Steelhead w/salmon in the river

Discussion in 'Steelhead' started by Diehard, Oct 5, 2007.

  1. Diehard

    Diehard aka Justin

    Just wondering what everyone's experiences are on this. Do salmon push steelhead out of runs they would normally lie in? If so, does the type of salmon matter? I imagine a larger king would pretty much sit wherever it wants.
    If you are seeing or hooking up with salmon in a run, does that mean you're not likely to find a steelhead or will they hang with the salmon and still hit a fly? I would think that if they are in there, they might be more aggressive since they are constantly fighting for position.

    I was fishing a good run for steelhead this morning and caught a few salmon (a pink & a small king) and lost a large fish that was either a king or steelhead. There were a bunch of salmon down below the run in the shallow faster water and I could see a few others rolling in the run. I kept thinking if I should be looking for other good looking water with fewer salmon in it or if it really matters.

  2. James Mello

    James Mello Inventor of the "closed eye conjecture"

    Yeah, the push them into less than desirable water. Pinks less so, kings definately. You'll usually find the steelhead in faster thinner water, or even pushed into froggy pools. Usually when their that distrubed, it's really hard to get them to bite..... The ones in the shallow water are somewhat receptive, the deep water fish, fagettaboutit...
  3. Capt. Awesome

    Capt. Awesome Member

    I've only witnessed this phenonenon twice- both times on the Kalama under low water conditions October of '06.

    I observed both chinooks and cohos in singles and groups moving through a group of three or four summers. The cohos appeared to initiate contact deliberately with the steelhead causing them to scatter. Whenever a chinook would come through, they seemed to just "know" what was in store and got out of the way.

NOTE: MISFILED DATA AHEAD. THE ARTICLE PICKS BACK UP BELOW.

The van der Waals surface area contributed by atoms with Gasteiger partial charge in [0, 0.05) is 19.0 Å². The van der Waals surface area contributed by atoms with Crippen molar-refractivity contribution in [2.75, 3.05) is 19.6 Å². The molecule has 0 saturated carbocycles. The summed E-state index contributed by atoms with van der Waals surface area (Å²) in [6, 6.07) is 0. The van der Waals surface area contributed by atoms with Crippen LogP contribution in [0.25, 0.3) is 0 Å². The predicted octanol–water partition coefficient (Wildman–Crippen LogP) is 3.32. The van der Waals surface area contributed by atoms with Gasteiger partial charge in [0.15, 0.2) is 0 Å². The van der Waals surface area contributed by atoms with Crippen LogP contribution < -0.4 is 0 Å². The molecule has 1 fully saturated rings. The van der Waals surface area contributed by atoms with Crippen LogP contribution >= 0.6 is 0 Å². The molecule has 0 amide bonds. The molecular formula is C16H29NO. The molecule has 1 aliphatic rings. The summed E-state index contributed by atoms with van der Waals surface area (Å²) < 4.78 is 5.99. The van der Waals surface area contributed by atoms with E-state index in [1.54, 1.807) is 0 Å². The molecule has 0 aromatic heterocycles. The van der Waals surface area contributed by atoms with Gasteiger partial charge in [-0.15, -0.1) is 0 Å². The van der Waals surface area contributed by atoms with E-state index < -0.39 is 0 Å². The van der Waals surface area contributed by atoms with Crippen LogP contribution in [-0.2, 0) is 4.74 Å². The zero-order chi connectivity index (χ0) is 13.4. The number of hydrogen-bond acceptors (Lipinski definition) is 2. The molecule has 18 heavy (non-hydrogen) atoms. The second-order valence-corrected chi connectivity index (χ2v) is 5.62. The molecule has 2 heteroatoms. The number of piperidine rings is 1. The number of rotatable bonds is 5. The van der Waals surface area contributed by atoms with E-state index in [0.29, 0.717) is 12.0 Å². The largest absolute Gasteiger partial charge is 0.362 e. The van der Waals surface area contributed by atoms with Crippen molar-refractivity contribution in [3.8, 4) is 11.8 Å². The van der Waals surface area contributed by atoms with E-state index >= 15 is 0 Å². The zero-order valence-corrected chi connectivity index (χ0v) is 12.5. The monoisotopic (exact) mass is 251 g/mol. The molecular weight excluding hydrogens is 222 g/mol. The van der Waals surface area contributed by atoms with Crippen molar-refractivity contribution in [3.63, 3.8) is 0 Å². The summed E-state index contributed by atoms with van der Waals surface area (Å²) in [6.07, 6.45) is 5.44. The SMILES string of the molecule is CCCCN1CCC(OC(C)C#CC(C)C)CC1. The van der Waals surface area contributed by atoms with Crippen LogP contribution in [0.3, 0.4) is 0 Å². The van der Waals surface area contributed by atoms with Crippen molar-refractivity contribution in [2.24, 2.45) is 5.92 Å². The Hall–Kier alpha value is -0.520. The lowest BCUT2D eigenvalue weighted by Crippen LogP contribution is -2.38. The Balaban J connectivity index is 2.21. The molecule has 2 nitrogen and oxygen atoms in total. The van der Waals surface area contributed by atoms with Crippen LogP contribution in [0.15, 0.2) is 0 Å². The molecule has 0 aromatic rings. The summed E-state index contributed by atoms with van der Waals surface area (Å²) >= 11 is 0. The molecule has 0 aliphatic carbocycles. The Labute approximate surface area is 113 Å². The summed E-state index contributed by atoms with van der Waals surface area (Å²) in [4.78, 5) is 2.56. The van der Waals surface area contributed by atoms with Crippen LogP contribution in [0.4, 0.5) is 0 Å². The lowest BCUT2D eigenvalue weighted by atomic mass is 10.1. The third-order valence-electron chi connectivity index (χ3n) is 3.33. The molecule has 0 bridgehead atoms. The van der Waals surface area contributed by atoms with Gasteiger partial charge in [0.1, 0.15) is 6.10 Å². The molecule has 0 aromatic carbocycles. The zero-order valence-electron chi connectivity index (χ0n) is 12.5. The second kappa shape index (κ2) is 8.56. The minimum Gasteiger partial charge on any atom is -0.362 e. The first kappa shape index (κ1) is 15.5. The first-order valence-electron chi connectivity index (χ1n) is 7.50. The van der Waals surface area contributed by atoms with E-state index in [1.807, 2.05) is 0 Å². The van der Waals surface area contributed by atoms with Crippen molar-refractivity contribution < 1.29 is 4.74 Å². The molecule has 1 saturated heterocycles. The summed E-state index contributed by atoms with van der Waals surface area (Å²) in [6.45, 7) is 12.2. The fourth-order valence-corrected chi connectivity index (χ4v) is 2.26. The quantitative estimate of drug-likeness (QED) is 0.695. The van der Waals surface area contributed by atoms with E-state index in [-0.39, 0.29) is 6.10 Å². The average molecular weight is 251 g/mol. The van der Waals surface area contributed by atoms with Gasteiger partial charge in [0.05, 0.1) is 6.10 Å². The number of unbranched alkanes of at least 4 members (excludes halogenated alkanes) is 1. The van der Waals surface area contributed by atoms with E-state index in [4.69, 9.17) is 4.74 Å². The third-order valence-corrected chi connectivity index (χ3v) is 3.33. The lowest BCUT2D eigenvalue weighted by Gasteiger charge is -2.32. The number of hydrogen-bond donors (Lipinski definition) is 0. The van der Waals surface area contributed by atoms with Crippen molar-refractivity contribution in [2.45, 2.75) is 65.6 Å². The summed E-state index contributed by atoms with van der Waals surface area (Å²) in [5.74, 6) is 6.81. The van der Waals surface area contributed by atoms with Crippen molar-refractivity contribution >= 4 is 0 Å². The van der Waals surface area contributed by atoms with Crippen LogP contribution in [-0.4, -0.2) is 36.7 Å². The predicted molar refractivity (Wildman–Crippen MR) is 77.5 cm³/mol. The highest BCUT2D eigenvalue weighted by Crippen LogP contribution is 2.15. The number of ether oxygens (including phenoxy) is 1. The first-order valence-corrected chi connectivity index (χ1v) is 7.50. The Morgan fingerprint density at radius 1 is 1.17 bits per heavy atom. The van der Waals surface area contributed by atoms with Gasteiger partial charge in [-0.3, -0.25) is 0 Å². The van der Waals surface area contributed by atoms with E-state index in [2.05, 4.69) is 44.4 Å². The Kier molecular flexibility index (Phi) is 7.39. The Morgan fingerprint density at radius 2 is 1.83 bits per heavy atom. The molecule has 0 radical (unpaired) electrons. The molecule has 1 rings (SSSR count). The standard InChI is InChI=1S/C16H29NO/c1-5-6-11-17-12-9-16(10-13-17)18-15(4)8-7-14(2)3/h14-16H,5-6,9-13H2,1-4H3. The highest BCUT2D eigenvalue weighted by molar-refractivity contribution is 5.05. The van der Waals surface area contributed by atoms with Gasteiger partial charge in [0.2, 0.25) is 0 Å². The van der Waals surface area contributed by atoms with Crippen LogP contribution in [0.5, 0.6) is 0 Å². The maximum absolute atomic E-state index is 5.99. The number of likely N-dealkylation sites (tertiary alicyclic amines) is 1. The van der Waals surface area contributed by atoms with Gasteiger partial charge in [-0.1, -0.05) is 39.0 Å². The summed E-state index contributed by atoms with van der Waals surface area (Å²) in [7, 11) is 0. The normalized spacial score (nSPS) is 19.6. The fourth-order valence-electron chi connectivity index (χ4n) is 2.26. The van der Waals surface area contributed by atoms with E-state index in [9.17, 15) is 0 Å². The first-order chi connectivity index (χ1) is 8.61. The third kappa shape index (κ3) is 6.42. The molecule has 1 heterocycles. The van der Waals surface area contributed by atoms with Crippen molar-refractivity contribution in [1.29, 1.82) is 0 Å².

It's hard to desribe, but the steelhead just seemed to looked "stressed". I can't explain how- it was the way they held in the water, I guess. It was really quite exhilerating to see 30"+ salmon push around steelhead that were in of themselves quite large as well.

    It's true what they say: "There's always a bigger fish."
  4. Flyborg

    Flyborg Active Member


    Where I fish, you'll get steelhead every day up until the first chinook come in, then you have to give up dead drifting and swing the skinny fast water to get them. Once the nookies start spawn though, you'll get steelhead going all trouty and catch them on egg patterns behind the spawning pools.
  5. Ryan Nathe

    Ryan Nathe Member

    I took a float on the Klick in November and saw the kings really pushing the steelhead into 'non-typical' lies. It was cool to see 20 pound kings in some of the skinnier water.
  6. speyfisher

    speyfisher Active Member

    I have actually observed steelhead coming up from behind and bumping chinook in an effort to get them to release eggs. I have found it difficult to swing a fly in behind the chinook without foul hooking them. My method is to use flies tied with light wire trailing hooks so that, should I hook a chinook, I can straighten out the hook and get my fly back. Replace the hook and I'm back in business.
  7. Rob Zelk

    Rob Zelk I swing, therefore i am.

    I agree with the salmon pushing steel into nontypical water. Though that does not mean you should skip the typical water. Just concentrate more on the typical non typical water. haha ;^) ie the less desirable, sometimes faster and shallower water, heads and tailouts, but cover it all none the less. When the salmon are in I really don't fish differently, just expect a steel in the water types mentioned above.
  8. ak_powder_monkey

    ak_powder_monkey Proud to Be Alaskan

    I thought steelhead utalized different types of water than salmon, as in steelies like runs and salmon like pools? For what its worth salmon definately move steelhead sized rainbows into skinnier water.
  9. jokes on the salmon since they die
  10. xafisher

    xafisher JBrown

    The only times I've seen chinook force fish out, including steelhead is when they are spawning. for the most part, i think they typically hang out in differnet types of water...ak_powder_monkey...

    I've done a number of snorkel surveys on the NF Stillaguamish and usually see salmon in deep pools w/ an eddy and steelhead in a little faster current usually associated with some structure...large wood. There is definite overlap between the two and the habitats they prefer.

    my 2 cents